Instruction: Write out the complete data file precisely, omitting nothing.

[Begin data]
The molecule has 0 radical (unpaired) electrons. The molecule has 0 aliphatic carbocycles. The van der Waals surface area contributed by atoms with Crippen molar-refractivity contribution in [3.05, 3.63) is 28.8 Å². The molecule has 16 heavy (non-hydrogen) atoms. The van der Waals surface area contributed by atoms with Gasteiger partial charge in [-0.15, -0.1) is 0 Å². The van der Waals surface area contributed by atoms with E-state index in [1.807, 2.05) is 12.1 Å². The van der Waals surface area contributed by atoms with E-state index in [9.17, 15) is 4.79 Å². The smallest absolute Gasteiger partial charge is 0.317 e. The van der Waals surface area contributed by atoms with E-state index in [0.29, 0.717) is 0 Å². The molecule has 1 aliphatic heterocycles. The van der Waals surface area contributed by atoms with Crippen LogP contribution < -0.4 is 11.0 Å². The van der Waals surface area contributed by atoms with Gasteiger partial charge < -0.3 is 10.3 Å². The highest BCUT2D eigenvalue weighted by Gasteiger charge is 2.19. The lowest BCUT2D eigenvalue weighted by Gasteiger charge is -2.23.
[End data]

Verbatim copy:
The molecule has 0 radical (unpaired) electrons. The molecule has 0 aliphatic carbocycles. The van der Waals surface area contributed by atoms with Crippen molar-refractivity contribution in [3.05, 3.63) is 28.8 Å². The molecule has 16 heavy (non-hydrogen) atoms. The van der Waals surface area contributed by atoms with Gasteiger partial charge in [-0.15, -0.1) is 0 Å². The van der Waals surface area contributed by atoms with E-state index in [1.807, 2.05) is 12.1 Å². The van der Waals surface area contributed by atoms with E-state index in [9.17, 15) is 4.79 Å². The smallest absolute Gasteiger partial charge is 0.317 e. The van der Waals surface area contributed by atoms with E-state index in [0.29, 0.717) is 0 Å². The molecule has 1 aliphatic heterocycles. The van der Waals surface area contributed by atoms with Crippen LogP contribution < -0.4 is 11.0 Å². The van der Waals surface area contributed by atoms with Gasteiger partial charge < -0.3 is 10.3 Å². The highest BCUT2D eigenvalue weighted by Gasteiger charge is 2.19. The lowest BCUT2D eigenvalue weighted by Gasteiger charge is -2.23.